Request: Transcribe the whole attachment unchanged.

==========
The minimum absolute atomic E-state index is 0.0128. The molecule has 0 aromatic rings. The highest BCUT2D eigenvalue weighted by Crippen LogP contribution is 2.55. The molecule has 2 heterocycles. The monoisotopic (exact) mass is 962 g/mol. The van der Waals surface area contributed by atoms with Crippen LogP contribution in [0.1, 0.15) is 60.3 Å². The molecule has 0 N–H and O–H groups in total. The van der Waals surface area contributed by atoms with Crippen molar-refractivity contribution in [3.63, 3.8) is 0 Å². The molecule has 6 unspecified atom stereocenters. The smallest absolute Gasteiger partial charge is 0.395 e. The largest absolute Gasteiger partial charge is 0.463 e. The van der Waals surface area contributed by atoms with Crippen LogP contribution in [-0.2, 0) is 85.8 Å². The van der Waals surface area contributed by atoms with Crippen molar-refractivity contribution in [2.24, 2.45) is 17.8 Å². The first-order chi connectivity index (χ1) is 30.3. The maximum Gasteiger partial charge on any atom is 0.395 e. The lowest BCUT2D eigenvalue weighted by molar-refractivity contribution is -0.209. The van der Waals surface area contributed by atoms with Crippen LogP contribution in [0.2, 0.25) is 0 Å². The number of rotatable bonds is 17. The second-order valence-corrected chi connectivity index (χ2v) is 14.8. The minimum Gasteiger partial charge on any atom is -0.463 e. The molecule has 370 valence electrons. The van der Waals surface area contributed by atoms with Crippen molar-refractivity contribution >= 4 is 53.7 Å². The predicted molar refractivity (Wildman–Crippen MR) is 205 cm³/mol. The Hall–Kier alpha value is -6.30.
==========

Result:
The minimum absolute atomic E-state index is 0.0128. The molecule has 0 aromatic rings. The highest BCUT2D eigenvalue weighted by Crippen LogP contribution is 2.55. The molecule has 2 heterocycles. The monoisotopic (exact) mass is 962 g/mol. The van der Waals surface area contributed by atoms with Crippen LogP contribution in [0.1, 0.15) is 60.3 Å². The molecule has 0 N–H and O–H groups in total. The van der Waals surface area contributed by atoms with Crippen molar-refractivity contribution in [3.63, 3.8) is 0 Å². The molecule has 6 unspecified atom stereocenters. The smallest absolute Gasteiger partial charge is 0.395 e. The largest absolute Gasteiger partial charge is 0.463 e. The van der Waals surface area contributed by atoms with Crippen LogP contribution in [-0.2, 0) is 85.8 Å². The van der Waals surface area contributed by atoms with Crippen molar-refractivity contribution in [2.24, 2.45) is 17.8 Å². The first-order chi connectivity index (χ1) is 30.3. The maximum Gasteiger partial charge on any atom is 0.395 e. The lowest BCUT2D eigenvalue weighted by molar-refractivity contribution is -0.209. The van der Waals surface area contributed by atoms with Crippen LogP contribution in [0.2, 0.25) is 0 Å². The number of rotatable bonds is 17. The second-order valence-corrected chi connectivity index (χ2v) is 14.8. The minimum Gasteiger partial charge on any atom is -0.463 e. The molecule has 370 valence electrons. The van der Waals surface area contributed by atoms with Crippen molar-refractivity contribution >= 4 is 53.7 Å². The predicted molar refractivity (Wildman–Crippen MR) is 205 cm³/mol. The Hall–Kier alpha value is -6.30.